The government has today made changes to the model funding agreement for academies. From 1 October this year, academies will be able to choose to employ teachers who are unqualified in mainstream teaching roles. The NAHT sees this as a significant backward step which may damage the professionalism of teaching at a time when we should be strengthening it. It runs the risk of jeopardising standards and will do nothing to aid recruitment of high quality staff.
Russell Hobby, General Secretary, said, “In terms of education, nothing matters more than the quality of teaching. A recognised and demanding entry qualification is the hallmark of a profession and an assurance to parents that the people they trust with the care and instruction of their children know what they are doing.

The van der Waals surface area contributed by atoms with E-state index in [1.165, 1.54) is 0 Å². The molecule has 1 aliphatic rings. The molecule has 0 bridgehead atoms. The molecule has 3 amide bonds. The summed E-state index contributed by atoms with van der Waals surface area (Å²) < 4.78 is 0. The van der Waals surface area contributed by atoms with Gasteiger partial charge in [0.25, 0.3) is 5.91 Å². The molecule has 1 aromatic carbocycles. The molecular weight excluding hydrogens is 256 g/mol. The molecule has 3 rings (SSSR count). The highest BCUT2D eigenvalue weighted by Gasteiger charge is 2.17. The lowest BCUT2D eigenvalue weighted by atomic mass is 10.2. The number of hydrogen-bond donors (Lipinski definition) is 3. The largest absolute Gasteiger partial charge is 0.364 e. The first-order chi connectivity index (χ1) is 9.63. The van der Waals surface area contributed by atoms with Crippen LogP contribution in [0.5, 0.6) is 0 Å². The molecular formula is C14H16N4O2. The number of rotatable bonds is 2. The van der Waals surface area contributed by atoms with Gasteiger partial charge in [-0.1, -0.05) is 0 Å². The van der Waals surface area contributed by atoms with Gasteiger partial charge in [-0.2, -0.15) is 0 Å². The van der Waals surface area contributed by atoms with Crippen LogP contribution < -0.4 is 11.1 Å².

"Of course schools benefit from the involvement of a range of people, with experience of different workplaces, the arts and sports for example, and schools these days contain a wide range of professions, but looking after a large class of students over the long term, and dealing with special education needs, are specialist skills that need training.
“Can the qualifications be improved? Absolutely. Should they be dropped? In no way: this new freedom for academies to employ unqualified staff in teaching roles is a backwards step and makes as much sense a freeing up hospitals to employ unqualified doctors. The fact that the government cannot see the similarity betrays a low regard for the teaching profession."
Page Published: 27/07/2012